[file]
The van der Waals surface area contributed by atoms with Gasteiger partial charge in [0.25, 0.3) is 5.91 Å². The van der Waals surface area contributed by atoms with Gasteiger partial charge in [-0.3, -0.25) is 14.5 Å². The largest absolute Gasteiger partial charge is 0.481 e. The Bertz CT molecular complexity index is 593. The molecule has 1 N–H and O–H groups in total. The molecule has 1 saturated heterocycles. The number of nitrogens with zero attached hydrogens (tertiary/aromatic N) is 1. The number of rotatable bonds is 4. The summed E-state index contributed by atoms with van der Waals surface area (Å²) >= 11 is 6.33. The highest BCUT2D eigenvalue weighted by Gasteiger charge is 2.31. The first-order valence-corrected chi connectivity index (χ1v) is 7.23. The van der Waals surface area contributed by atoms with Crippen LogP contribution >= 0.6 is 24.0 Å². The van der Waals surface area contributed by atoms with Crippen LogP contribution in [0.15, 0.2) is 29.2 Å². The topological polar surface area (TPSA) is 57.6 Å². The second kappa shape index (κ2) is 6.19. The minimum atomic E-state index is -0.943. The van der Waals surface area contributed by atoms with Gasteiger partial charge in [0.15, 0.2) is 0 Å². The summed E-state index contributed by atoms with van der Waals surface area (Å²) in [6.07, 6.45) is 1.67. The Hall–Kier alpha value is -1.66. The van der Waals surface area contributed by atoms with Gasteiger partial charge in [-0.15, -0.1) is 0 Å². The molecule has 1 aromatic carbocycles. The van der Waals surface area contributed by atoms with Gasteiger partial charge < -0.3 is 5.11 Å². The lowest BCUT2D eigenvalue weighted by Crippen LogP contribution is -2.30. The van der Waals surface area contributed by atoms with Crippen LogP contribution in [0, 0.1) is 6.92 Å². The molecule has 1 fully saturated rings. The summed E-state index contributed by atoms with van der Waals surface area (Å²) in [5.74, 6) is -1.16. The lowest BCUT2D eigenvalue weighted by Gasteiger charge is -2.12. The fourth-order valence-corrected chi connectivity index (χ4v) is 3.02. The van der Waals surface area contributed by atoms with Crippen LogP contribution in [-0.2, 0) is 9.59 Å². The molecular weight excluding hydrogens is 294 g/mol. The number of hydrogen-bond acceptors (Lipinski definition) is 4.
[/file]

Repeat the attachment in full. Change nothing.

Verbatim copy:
The van der Waals surface area contributed by atoms with Gasteiger partial charge in [0.25, 0.3) is 5.91 Å². The van der Waals surface area contributed by atoms with Gasteiger partial charge in [-0.3, -0.25) is 14.5 Å². The largest absolute Gasteiger partial charge is 0.481 e. The Bertz CT molecular complexity index is 593. The molecule has 1 N–H and O–H groups in total. The molecule has 1 saturated heterocycles. The number of nitrogens with zero attached hydrogens (tertiary/aromatic N) is 1. The number of rotatable bonds is 4. The summed E-state index contributed by atoms with van der Waals surface area (Å²) >= 11 is 6.33. The highest BCUT2D eigenvalue weighted by Gasteiger charge is 2.31. The first-order valence-corrected chi connectivity index (χ1v) is 7.23. The van der Waals surface area contributed by atoms with Crippen LogP contribution >= 0.6 is 24.0 Å². The van der Waals surface area contributed by atoms with Crippen LogP contribution in [0.15, 0.2) is 29.2 Å². The topological polar surface area (TPSA) is 57.6 Å². The second kappa shape index (κ2) is 6.19. The minimum atomic E-state index is -0.943. The van der Waals surface area contributed by atoms with Gasteiger partial charge in [0.15, 0.2) is 0 Å². The summed E-state index contributed by atoms with van der Waals surface area (Å²) in [6.07, 6.45) is 1.67. The Hall–Kier alpha value is -1.66. The van der Waals surface area contributed by atoms with Gasteiger partial charge in [-0.15, -0.1) is 0 Å². The molecule has 1 aromatic carbocycles. The van der Waals surface area contributed by atoms with Gasteiger partial charge < -0.3 is 5.11 Å². The lowest BCUT2D eigenvalue weighted by Crippen LogP contribution is -2.30. The van der Waals surface area contributed by atoms with Crippen LogP contribution in [0, 0.1) is 6.92 Å². The molecule has 1 fully saturated rings. The summed E-state index contributed by atoms with van der Waals surface area (Å²) in [5.74, 6) is -1.16. The lowest BCUT2D eigenvalue weighted by Gasteiger charge is -2.12. The fourth-order valence-corrected chi connectivity index (χ4v) is 3.02. The van der Waals surface area contributed by atoms with Crippen LogP contribution in [-0.2, 0) is 9.59 Å². The molecular weight excluding hydrogens is 294 g/mol. The number of hydrogen-bond acceptors (Lipinski definition) is 4.